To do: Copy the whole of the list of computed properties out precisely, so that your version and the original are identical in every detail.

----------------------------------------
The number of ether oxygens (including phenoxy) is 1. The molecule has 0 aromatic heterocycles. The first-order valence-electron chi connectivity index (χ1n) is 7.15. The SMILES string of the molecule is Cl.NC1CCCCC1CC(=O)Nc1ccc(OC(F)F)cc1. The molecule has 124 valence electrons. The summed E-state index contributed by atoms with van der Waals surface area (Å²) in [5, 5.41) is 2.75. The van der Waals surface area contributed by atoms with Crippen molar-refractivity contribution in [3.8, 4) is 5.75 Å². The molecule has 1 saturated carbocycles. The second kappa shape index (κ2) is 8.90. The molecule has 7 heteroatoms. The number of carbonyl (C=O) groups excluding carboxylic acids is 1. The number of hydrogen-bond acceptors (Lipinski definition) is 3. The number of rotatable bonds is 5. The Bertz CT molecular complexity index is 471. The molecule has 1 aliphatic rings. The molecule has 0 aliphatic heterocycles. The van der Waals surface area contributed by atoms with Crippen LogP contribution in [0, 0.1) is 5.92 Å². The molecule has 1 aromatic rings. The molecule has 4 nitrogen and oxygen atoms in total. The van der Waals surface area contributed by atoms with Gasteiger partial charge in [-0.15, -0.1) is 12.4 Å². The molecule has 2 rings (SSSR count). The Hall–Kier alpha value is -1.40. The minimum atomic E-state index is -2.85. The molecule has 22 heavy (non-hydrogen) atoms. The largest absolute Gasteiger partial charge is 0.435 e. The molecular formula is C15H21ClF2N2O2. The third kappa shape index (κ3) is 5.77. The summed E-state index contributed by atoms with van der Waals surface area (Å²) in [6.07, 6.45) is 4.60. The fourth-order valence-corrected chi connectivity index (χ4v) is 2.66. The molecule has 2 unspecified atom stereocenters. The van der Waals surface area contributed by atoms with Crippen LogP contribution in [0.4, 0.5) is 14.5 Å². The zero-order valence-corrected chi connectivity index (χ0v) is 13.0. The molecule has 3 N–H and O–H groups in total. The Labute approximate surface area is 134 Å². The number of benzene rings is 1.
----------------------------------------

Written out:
The number of ether oxygens (including phenoxy) is 1. The molecule has 0 aromatic heterocycles. The first-order valence-electron chi connectivity index (χ1n) is 7.15. The SMILES string of the molecule is Cl.NC1CCCCC1CC(=O)Nc1ccc(OC(F)F)cc1. The molecule has 124 valence electrons. The summed E-state index contributed by atoms with van der Waals surface area (Å²) in [5, 5.41) is 2.75. The van der Waals surface area contributed by atoms with Crippen molar-refractivity contribution in [3.8, 4) is 5.75 Å². The molecule has 1 saturated carbocycles. The second kappa shape index (κ2) is 8.90. The molecule has 7 heteroatoms. The number of carbonyl (C=O) groups excluding carboxylic acids is 1. The number of hydrogen-bond acceptors (Lipinski definition) is 3. The number of rotatable bonds is 5. The Bertz CT molecular complexity index is 471. The molecule has 1 aliphatic rings. The molecule has 0 aliphatic heterocycles. The van der Waals surface area contributed by atoms with Crippen LogP contribution in [0, 0.1) is 5.92 Å². The molecule has 1 aromatic rings. The molecule has 4 nitrogen and oxygen atoms in total. The van der Waals surface area contributed by atoms with Gasteiger partial charge in [-0.15, -0.1) is 12.4 Å². The molecule has 2 rings (SSSR count). The Hall–Kier alpha value is -1.40. The minimum atomic E-state index is -2.85. The molecule has 22 heavy (non-hydrogen) atoms. The largest absolute Gasteiger partial charge is 0.435 e. The molecular formula is C15H21ClF2N2O2. The third kappa shape index (κ3) is 5.77. The summed E-state index contributed by atoms with van der Waals surface area (Å²) in [6.07, 6.45) is 4.60. The fourth-order valence-corrected chi connectivity index (χ4v) is 2.66. The molecule has 2 unspecified atom stereocenters. The van der Waals surface area contributed by atoms with Crippen LogP contribution in [0.4, 0.5) is 14.5 Å². The zero-order valence-corrected chi connectivity index (χ0v) is 13.0. The molecule has 3 N–H and O–H groups in total. The Labute approximate surface area is 134 Å². The number of benzene rings is 1.